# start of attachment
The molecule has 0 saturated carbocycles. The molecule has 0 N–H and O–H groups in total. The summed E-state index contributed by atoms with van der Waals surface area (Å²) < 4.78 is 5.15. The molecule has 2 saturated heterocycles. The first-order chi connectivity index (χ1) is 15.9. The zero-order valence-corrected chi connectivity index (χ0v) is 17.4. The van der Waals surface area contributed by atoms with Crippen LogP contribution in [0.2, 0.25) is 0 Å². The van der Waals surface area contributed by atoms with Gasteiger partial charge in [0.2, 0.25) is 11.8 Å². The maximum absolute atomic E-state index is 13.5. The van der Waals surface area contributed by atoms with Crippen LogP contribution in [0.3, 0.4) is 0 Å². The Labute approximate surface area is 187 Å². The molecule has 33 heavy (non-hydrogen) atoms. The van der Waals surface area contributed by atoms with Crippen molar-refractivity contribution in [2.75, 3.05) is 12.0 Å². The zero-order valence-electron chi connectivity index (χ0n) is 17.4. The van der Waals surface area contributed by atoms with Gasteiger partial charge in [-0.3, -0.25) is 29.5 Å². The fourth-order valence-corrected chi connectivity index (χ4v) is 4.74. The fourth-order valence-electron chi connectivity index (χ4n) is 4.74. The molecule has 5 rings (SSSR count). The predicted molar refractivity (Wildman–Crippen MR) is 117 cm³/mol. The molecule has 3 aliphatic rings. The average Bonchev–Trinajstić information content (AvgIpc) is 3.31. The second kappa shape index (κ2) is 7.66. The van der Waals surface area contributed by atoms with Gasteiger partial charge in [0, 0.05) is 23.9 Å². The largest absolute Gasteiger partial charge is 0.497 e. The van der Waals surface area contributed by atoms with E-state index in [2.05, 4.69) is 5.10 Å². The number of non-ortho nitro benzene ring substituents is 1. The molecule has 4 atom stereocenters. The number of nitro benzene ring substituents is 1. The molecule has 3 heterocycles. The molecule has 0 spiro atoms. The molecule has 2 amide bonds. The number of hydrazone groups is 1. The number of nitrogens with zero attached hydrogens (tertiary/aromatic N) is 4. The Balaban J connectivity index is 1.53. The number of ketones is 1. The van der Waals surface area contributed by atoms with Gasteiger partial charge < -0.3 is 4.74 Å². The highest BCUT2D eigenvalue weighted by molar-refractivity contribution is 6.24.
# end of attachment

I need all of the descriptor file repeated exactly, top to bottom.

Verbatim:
The molecule has 0 saturated carbocycles. The molecule has 0 N–H and O–H groups in total. The summed E-state index contributed by atoms with van der Waals surface area (Å²) < 4.78 is 5.15. The molecule has 2 saturated heterocycles. The first-order chi connectivity index (χ1) is 15.9. The zero-order valence-corrected chi connectivity index (χ0v) is 17.4. The van der Waals surface area contributed by atoms with Crippen LogP contribution in [0.2, 0.25) is 0 Å². The van der Waals surface area contributed by atoms with Gasteiger partial charge in [0.2, 0.25) is 11.8 Å². The maximum absolute atomic E-state index is 13.5. The van der Waals surface area contributed by atoms with Crippen LogP contribution in [0.3, 0.4) is 0 Å². The Labute approximate surface area is 187 Å². The molecule has 33 heavy (non-hydrogen) atoms. The van der Waals surface area contributed by atoms with Crippen molar-refractivity contribution in [2.75, 3.05) is 12.0 Å². The zero-order valence-electron chi connectivity index (χ0n) is 17.4. The van der Waals surface area contributed by atoms with Gasteiger partial charge in [-0.3, -0.25) is 29.5 Å². The fourth-order valence-corrected chi connectivity index (χ4v) is 4.74. The fourth-order valence-electron chi connectivity index (χ4n) is 4.74. The molecule has 5 rings (SSSR count). The predicted molar refractivity (Wildman–Crippen MR) is 117 cm³/mol. The molecule has 3 aliphatic rings. The average Bonchev–Trinajstić information content (AvgIpc) is 3.31. The second kappa shape index (κ2) is 7.66. The van der Waals surface area contributed by atoms with Gasteiger partial charge in [0, 0.05) is 23.9 Å². The largest absolute Gasteiger partial charge is 0.497 e. The van der Waals surface area contributed by atoms with E-state index in [2.05, 4.69) is 5.10 Å². The number of non-ortho nitro benzene ring substituents is 1. The molecule has 4 atom stereocenters. The number of nitro benzene ring substituents is 1. The molecule has 3 heterocycles. The molecule has 0 spiro atoms. The molecule has 2 amide bonds. The number of hydrazone groups is 1. The number of nitrogens with zero attached hydrogens (tertiary/aromatic N) is 4. The Balaban J connectivity index is 1.53. The number of ketones is 1. The van der Waals surface area contributed by atoms with Gasteiger partial charge < -0.3 is 4.74 Å². The highest BCUT2D eigenvalue weighted by molar-refractivity contribution is 6.24.